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Custom Post Type - Customizing Admin Columns In WordPress

Managing Columns - allows you to remove, reorder and add columns


//Customizing Admin Columns In WordPress
add_filter('manage_em_banner_posts_columns', 'filter_posts_columns');
function filter_posts_columns($columns)
  $columns = array(
    'cb' => $columns['cb'],
    'title' => __('Title'),
    'image' => __('Image'),
    'taxonomy-banner_category' => __('Banner Categories'),
    'date' => __('Date'),
    'shortcode' => __('Shortcode'),
    'link' => __('Has Link'),

  // $columns['image'] = __('Image');
  return $columns;

Setting up columns - populating columns - just check for conditional statement to match the defined column


add_action('manage_em_banner_posts_custom_column', 'em_banner_column', 10, 2);
function em_banner_column($column, $post_id)
  // Image column
  if ('image' === $column) {
    $acf_img = get_field('banner_image', $post_id);
    // var_dump($acf_img['sizes']);
    $img_large = $acf_img['sizes']['large'];
    echo "<img src='" . $img_large . "' width='auto' height='80' style='max-width: 420px;height: auto;max-height: 80px;' />";
  // Shortcode column
  if ('shortcode' === $column) {
    echo "<input type='text' value='[em_banner id=" . $post_id . "]' readonly='readonly' />";
  // link column
  if ('link' === $column) {
    if (get_field('banner_link_url', $post_id)) {
      echo "Yes";
    } else {
      echo "No Link Yet";

Making Columns Sortable

Making columns sortable is relatively easy in WordPress, yet it's rarely implemented for custom columns. Sorting helps you organize content and enables you to find content quickly. For example, we could sort our real-estate overview by price and then find our cheapest and most expensive pieces of property.

We'll start by adding our "price" column to the list of sortable columns:

add_filter( 'manage_edit-realestate_sortable_columns', 'smashing_realestate_sortable_columns');
function smashing_realestate_sortable_columns( $columns ) {
  $columns['price'] = 'price_per_month';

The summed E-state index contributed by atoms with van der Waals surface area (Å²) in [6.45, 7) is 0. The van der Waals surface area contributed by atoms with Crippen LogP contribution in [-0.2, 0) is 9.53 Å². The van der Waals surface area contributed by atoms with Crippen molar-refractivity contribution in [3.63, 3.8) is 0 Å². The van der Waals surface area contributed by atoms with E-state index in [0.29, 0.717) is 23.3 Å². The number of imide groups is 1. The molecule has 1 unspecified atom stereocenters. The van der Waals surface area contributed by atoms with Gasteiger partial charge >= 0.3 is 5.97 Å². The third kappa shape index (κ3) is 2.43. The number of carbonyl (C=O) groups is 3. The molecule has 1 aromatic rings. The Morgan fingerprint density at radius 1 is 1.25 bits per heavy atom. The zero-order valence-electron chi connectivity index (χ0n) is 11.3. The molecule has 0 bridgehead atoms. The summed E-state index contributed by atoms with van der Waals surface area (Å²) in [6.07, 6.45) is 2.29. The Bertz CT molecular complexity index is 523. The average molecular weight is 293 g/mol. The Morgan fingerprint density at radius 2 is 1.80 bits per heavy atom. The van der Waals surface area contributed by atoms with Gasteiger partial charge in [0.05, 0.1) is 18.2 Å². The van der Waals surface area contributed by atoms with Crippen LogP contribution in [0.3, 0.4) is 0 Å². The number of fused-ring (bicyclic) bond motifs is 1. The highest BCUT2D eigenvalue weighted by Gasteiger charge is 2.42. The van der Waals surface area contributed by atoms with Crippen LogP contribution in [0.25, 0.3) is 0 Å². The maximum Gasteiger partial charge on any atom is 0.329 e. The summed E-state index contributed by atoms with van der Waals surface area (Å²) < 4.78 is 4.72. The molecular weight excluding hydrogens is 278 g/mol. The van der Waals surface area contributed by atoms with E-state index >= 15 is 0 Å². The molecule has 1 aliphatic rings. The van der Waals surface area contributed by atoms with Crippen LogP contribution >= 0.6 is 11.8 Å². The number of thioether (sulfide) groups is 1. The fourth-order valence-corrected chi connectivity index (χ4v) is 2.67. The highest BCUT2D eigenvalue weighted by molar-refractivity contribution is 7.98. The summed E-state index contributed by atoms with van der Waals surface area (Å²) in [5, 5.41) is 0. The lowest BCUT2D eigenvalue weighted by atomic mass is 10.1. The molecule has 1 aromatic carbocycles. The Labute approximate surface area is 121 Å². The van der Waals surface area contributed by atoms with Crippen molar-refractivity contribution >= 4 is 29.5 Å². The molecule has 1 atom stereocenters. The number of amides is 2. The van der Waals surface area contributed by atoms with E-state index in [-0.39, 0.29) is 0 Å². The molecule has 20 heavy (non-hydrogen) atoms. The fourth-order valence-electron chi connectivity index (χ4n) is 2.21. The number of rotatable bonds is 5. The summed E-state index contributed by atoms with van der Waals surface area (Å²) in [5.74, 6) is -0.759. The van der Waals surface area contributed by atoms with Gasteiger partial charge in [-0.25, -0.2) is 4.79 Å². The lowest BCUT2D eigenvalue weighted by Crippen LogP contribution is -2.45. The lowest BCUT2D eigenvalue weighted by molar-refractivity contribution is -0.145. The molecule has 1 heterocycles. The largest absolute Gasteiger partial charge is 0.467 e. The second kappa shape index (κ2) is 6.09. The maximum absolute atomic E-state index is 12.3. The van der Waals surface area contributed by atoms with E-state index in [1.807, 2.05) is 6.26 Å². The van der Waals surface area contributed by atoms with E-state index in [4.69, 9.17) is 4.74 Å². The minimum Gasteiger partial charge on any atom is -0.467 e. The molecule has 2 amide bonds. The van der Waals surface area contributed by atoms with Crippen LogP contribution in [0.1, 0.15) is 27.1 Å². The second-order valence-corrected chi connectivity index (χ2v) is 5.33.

return $columns;

This code hooks into the manage_edit-realestate_sortable_columns filter and adds smashing_realestate_sortable_columns as a callback function (line 1). The "price" column is made sortable by adding it to the list of sortable columns in line 3. Note that the array key, price, is the name we've given our column before. The array value is used to tell WordPress what it should sort by. We could, for example, use WordPress' native sorting strategies to sort by title, date or comment count.

In our case, however, we want to sort by a custom field. This requires us to create another function, which needs to alter the posts query if we're trying to sort by price. We're going to use the pre_get_posts action. It allows us to change the WP_Query object (the object that WordPress uses to query posts) and fires before posts are queried. We check whether to sort by price and, if so, change the query accordingly:

add_action( 'pre_get_posts', 'smashing_posts_orderby' );
function smashing_posts_orderby( $query ) {
  if( ! is_admin() || ! $query->is_main_query() ) {

  if ( 'price_per_month' === $query->get( 'orderby') ) {
    $query->set( 'orderby', 'meta_value' );
    $query->set( 'meta_key', 'price_per_month' );
    $query->set( 'meta_type', 'numeric' );

Lines 1 and 2 add the callback function to the action and start the definition of the callback function, respectively. Line 3 then checks whether we're in the admin panel and whether the query is the main posts query (see the Codex for more information). If not, we don't change the query. Then, we check whether the current sorting strategy is by price. If it is, we adjust the query accordingly: We set the meta_key value to price_per_month, telling WordPress to retrieve this custom field for all real estate, and we set the orderby key to meta_value, which tells WordPress to sort by the value belonging to the specified meta key. Finally, we tell WordPress to sort numerically instead of alphabetically, because "price" is a numerical column.

Note: You might have noticed that the filter we hook into is named manage_edit-realestate_sortable_columns, whereas you might have expected it to be manage_realestate_sortable_columns (without the edit-). This is simply an inconsistency in filter naming in WordPress.

The same procedure can be repeated for the "area" column. For textual columns, which should be sorted alphabetically, be sure to leave out the $query->set( 'meta_type', 'numeric' ) part.